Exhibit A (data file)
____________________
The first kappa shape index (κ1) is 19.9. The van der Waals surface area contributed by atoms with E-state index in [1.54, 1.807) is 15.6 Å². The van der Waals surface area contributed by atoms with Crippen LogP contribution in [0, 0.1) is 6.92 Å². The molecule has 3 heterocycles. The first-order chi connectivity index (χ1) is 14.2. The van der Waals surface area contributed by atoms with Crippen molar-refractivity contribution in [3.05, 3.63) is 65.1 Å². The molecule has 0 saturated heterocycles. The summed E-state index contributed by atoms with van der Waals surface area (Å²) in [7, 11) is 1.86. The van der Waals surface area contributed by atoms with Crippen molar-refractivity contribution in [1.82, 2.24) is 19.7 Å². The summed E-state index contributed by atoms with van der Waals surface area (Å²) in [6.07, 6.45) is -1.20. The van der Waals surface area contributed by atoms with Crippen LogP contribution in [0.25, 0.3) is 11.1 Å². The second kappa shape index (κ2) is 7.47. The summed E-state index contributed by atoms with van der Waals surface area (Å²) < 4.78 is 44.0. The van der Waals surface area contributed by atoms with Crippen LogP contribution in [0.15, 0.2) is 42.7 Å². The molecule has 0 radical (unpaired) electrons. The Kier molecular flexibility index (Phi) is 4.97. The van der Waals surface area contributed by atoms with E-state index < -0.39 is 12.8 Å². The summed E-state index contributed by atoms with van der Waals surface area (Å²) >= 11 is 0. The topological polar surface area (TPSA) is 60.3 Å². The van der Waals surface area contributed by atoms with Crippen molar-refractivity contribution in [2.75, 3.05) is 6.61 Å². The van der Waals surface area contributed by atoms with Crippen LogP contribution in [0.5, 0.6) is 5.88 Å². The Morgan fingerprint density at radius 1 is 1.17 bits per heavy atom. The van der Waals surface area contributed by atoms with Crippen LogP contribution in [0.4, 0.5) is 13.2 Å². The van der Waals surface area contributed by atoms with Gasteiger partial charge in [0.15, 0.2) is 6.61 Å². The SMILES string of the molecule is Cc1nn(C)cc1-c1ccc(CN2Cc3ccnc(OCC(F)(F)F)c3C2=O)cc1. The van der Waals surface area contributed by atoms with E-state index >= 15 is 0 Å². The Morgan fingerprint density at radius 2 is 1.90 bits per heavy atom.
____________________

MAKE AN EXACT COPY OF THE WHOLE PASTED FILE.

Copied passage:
The first kappa shape index (κ1) is 19.9. The van der Waals surface area contributed by atoms with E-state index in [1.54, 1.807) is 15.6 Å². The van der Waals surface area contributed by atoms with Crippen LogP contribution in [0, 0.1) is 6.92 Å². The molecule has 3 heterocycles. The first-order chi connectivity index (χ1) is 14.2. The van der Waals surface area contributed by atoms with Crippen molar-refractivity contribution in [3.05, 3.63) is 65.1 Å². The molecule has 0 saturated heterocycles. The summed E-state index contributed by atoms with van der Waals surface area (Å²) in [7, 11) is 1.86. The van der Waals surface area contributed by atoms with Crippen molar-refractivity contribution in [1.82, 2.24) is 19.7 Å². The summed E-state index contributed by atoms with van der Waals surface area (Å²) in [6.07, 6.45) is -1.20. The van der Waals surface area contributed by atoms with Crippen LogP contribution in [0.25, 0.3) is 11.1 Å². The second kappa shape index (κ2) is 7.47. The summed E-state index contributed by atoms with van der Waals surface area (Å²) < 4.78 is 44.0. The van der Waals surface area contributed by atoms with Crippen LogP contribution in [0.15, 0.2) is 42.7 Å². The molecule has 0 radical (unpaired) electrons. The Kier molecular flexibility index (Phi) is 4.97. The van der Waals surface area contributed by atoms with E-state index < -0.39 is 12.8 Å². The summed E-state index contributed by atoms with van der Waals surface area (Å²) >= 11 is 0. The topological polar surface area (TPSA) is 60.3 Å². The van der Waals surface area contributed by atoms with Crippen molar-refractivity contribution in [2.75, 3.05) is 6.61 Å². The van der Waals surface area contributed by atoms with Crippen LogP contribution in [0.5, 0.6) is 5.88 Å². The Morgan fingerprint density at radius 1 is 1.17 bits per heavy atom. The van der Waals surface area contributed by atoms with Crippen LogP contribution in [0.4, 0.5) is 13.2 Å². The van der Waals surface area contributed by atoms with Gasteiger partial charge in [0.15, 0.2) is 6.61 Å². The SMILES string of the molecule is Cc1nn(C)cc1-c1ccc(CN2Cc3ccnc(OCC(F)(F)F)c3C2=O)cc1. The van der Waals surface area contributed by atoms with E-state index >= 15 is 0 Å². The Morgan fingerprint density at radius 2 is 1.90 bits per heavy atom.